What is their Holy Grail all about?
Understanding value investing
Investment Dictionary: Value Investing
The strategy of selecting stocks that trade for less than their intrinsic value. Value investors actively seek stocks of companies that they believe the market has undervalued. They believe the market overreacts to good and bad news, causing stock price movements that do not correspond with the company's long-term fundamentals. The result is an opportunity for value investors to profit by buying when the price is deflated.
Typically, value investors select stocks with lower-than-average price-to-book or price-to-earnings ratios and/or high dividend yields.
The big problem is estimating the intrinsic value. Remember, there is no "correct" intrinsic value. Two investors can be given the exact same information and place a different value on a company. For this reason, another central concept to value investing that of "margin of safety". This just means that you buy at a big enough discount to allow some room for error in your estimation of value.
Also keep in mind that the very definition of value investing is subjective. Some value investors only look at present assets/earnings and don't place any value on future growth. Other value investors base strategies completely around the estimation of future growth and cash flows. Despite the different methodologies, it all comes back to trying to buy something for less than its worth.
Understanding Margin of safety.
By Sham Gad
Warren Buffett calls them "the three most important words in all of investing." Value-investing dean Benjamin Graham gave rise to the term in his classic book The Intelligent Investor, where he devoted an entire chapter to expanding on its importance as the central concept in any investment operation.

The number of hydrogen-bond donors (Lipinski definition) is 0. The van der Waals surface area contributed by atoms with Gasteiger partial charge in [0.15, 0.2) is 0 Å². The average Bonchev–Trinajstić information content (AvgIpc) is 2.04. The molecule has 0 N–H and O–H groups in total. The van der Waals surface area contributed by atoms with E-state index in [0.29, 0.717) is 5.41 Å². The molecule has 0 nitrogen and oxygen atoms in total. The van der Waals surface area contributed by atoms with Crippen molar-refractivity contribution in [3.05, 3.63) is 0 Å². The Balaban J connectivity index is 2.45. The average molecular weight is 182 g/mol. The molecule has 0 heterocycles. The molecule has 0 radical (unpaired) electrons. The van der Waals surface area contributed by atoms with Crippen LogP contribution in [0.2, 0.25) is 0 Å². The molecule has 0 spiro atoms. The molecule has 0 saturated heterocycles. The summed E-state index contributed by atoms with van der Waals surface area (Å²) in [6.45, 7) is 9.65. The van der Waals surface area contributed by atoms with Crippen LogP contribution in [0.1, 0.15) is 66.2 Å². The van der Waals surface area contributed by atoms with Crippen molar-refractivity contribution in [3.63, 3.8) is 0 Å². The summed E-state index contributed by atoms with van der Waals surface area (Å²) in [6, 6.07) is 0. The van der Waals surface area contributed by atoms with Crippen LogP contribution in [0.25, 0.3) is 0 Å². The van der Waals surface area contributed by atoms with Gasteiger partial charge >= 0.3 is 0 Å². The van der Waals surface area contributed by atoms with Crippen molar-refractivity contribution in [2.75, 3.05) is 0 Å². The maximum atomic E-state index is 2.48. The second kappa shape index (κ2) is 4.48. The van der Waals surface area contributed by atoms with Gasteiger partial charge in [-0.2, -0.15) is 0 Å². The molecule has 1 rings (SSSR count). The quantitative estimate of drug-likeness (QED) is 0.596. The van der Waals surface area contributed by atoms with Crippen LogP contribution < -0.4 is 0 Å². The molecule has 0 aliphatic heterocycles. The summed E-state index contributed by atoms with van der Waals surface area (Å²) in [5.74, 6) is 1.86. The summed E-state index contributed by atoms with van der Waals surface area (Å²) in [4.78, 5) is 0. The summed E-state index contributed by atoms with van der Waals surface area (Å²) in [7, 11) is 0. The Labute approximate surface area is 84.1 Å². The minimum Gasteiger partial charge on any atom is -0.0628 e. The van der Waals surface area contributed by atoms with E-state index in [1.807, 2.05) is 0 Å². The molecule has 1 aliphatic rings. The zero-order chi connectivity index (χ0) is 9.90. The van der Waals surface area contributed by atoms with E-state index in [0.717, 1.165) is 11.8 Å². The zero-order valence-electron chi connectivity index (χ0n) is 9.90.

The idea of a margin of safety stems from the reality that no investor, not even Buffett, can determine the exact intrinsic value of any business. Because the intrinsic value is derived from an investor's assumptions, the value is merely an approximation. Yes, an investor as skilled as Buffett will probably have a better approximation of intrinsic value than most, but it is still an approximation nonetheless.
(Createwealth8888: Do you really understand why Warren Buffet said this: Unless you can watch your stock holding decline by 50% without becoming panic-stricken, you should not be in the stock market.
It simply means that even Warren Buffet believe his portfolio could go down by 50% and still within the normal behavior of the market)
This is why the margin-of-safety concept is of paramount importance. It gives the investor a degree of protection from the market's uncertainties. A margin of safety of at least 40% of intrinsic value typically proves satisfactory, although the wider the margin, the better. In any event, you will rarely lose money investing if you always demand a satisfactory margin of safety.
And demanding one means that your first goal will be to focus on return of -- not on -- capital. Once you've determined a floor price based on a fundamental valuation approach, then investing at or below that floor price ensures that your return of capital is not at a high risk of loss.
Price is what we pay and value is what we perceive in our mind.
Intrinsic value and high margin of safety is not real and only exists in the mind of the retail value investors and perhaps for Warren Buffet and likes of Warren Buffet may be they are nearly real.
The Trouble With Warren Buffett’s Methods
Only when the stock price moves up then part of the intrinsic value can be realized. If the stock price doesn't move up significantly, the retail value investors can continue with their dream of high margin of safety for a long time.
What is the truth behind the concept of margin of safety?
The margin of safety is a concept to protect investing capital against falling stock price and capturing gain in rising stock price.
As a retail investors without superior information sources, is there a simpler way to determine the margin of safety and get real?
Get Real, margin of safety
Margin Of Safety = Realized Profit + Un-realized P/L
When you first enter into a new stock position, your margin of safety is zero or even negative. But, once you have realized some profit on this particular stock, and on the next purchase of the same stock; you will have some margin of safety. Even you buy back the same stock at higher price, the margin of safety is still there but only at a higher capital cost.
Keep on attacking on the same stock and soon you will have a pillow stock - the ultimate Margin Of Safety.
Understanding .. Pillow Stocks Strategy and Payback period